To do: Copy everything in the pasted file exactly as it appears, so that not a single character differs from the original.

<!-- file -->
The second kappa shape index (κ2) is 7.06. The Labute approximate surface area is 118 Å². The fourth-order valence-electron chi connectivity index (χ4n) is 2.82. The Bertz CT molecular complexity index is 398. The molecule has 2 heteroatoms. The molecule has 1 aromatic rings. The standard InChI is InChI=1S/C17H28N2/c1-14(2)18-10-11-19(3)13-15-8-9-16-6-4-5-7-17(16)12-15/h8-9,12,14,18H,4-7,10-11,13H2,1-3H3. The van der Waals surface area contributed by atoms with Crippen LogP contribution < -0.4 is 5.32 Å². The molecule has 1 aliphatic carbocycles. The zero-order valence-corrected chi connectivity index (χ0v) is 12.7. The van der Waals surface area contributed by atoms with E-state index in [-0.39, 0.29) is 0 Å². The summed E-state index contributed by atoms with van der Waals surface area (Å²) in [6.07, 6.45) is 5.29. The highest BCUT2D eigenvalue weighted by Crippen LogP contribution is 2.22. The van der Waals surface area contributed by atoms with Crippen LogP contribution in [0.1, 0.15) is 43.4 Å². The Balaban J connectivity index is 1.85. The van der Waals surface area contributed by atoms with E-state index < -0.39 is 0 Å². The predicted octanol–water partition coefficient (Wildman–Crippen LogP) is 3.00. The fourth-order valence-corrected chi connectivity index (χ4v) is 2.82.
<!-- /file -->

The second kappa shape index (κ2) is 7.06. The Labute approximate surface area is 118 Å². The fourth-order valence-electron chi connectivity index (χ4n) is 2.82. The Bertz CT molecular complexity index is 398. The molecule has 2 heteroatoms. The molecule has 1 aromatic rings. The standard InChI is InChI=1S/C17H28N2/c1-14(2)18-10-11-19(3)13-15-8-9-16-6-4-5-7-17(16)12-15/h8-9,12,14,18H,4-7,10-11,13H2,1-3H3. The van der Waals surface area contributed by atoms with Crippen LogP contribution < -0.4 is 5.32 Å². The molecule has 1 aliphatic carbocycles. The zero-order valence-corrected chi connectivity index (χ0v) is 12.7. The van der Waals surface area contributed by atoms with E-state index in [-0.39, 0.29) is 0 Å². The summed E-state index contributed by atoms with van der Waals surface area (Å²) in [6.07, 6.45) is 5.29. The highest BCUT2D eigenvalue weighted by Crippen LogP contribution is 2.22. The van der Waals surface area contributed by atoms with Crippen LogP contribution in [0.1, 0.15) is 43.4 Å². The Balaban J connectivity index is 1.85. The van der Waals surface area contributed by atoms with E-state index < -0.39 is 0 Å². The predicted octanol–water partition coefficient (Wildman–Crippen LogP) is 3.00. The fourth-order valence-corrected chi connectivity index (χ4v) is 2.82.